A toolbox to simulate the big bang and beyond
The universe is a vast and mysterious place, but thanks to high-performance computing technology scientists around the world are beginning to understand it better. They are using supercomputers to simulate how the Big Bang generated the seeds that led to the formation of galaxies such as the Milky Way.
A new project involving DOE's Argonne Lab, Fermilab and Berkeley Lab will allow scientists to study this vastness in greater detail with a new cosmological simulation analysis toolbox.
Modeling the universe with a computer is very difficult, and the output of those simulations is typically very large. By anyone's standards, this is "big data," as each of these data sets can require hundreds of terabytes of storage space. Efficient storage and sharing of these huge data sets among scientists is paramount. Many different scientific analyses and processing sequences are carried out with each data set, making it impractical to rerun the simulations for each new study.
This past year Argonne Lab, Fermilab and Berkeley Lab began a unique partnership on an ambitious advanced-computing project. Together the three labs are developing a new, state-of-the-art cosmological simulation analysis toolbox that takes advantage of DOE's investments in supercomputers and specialized high-performance computing codes. Argonne's team is led by Salman Habib, principal investigator, and Ravi Madduri, system designer. Jim Kowalkowski and Richard Gerber are the team leaders at Fermilab and Berkeley Lab.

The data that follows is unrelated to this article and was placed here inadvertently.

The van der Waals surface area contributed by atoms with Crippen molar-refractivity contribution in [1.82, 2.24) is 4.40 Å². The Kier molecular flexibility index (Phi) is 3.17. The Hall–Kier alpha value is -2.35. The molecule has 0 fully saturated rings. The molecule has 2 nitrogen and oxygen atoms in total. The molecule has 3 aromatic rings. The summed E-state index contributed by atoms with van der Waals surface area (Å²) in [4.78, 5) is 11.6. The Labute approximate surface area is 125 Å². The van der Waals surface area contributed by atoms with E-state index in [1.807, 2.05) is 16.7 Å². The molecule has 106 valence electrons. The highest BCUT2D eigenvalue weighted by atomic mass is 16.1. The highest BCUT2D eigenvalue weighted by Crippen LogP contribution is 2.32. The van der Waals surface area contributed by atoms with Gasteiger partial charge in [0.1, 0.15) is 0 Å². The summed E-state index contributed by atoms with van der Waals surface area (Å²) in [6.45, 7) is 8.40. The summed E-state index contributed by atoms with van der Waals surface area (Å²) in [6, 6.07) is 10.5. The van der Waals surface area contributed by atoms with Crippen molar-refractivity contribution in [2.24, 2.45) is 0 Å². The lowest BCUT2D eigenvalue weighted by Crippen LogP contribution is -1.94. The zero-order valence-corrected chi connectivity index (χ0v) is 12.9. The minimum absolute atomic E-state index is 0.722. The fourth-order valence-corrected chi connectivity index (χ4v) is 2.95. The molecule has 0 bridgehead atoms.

The three labs have embarked on an innovative project to develop an open platform with a web-based front end that will allow the scientific community to download, transfer, manipulate, search and record simulation data. The system will allow scientists to upload and share applications as well as carry out complex computational analyses using the resources available to and assigned by the system.
To achieve these objectives, the team uses and enhances existing high-performance computing, high-energy physics and cosmology-specific software systems. As they modify the existing software so that it can handle the large datasets of galaxy-formation simulations, team members take advantage of the expertise they have gained by working on the big data challenges posed by particle physics experiments at the Large Hadron Collider.
This is an exciting project for the three labs. Large-scale simulations of cosmological structure formation are key discovery tools in the Cosmic Frontier program of DOE's Office of High Energy Physics. Not only will this new project provide an important toolbox for Cosmic Frontier scientists and the many institutions involved in this research, but it will also serve as a prototype for a successful big-data software project spanning many groups and communities.
The commercial world has taken notice, too. This month, Rob Roser, head of Fermilab's Scientific Computing Division, will present this project as part of his keynote speech at the Big Data Conference in Chicago.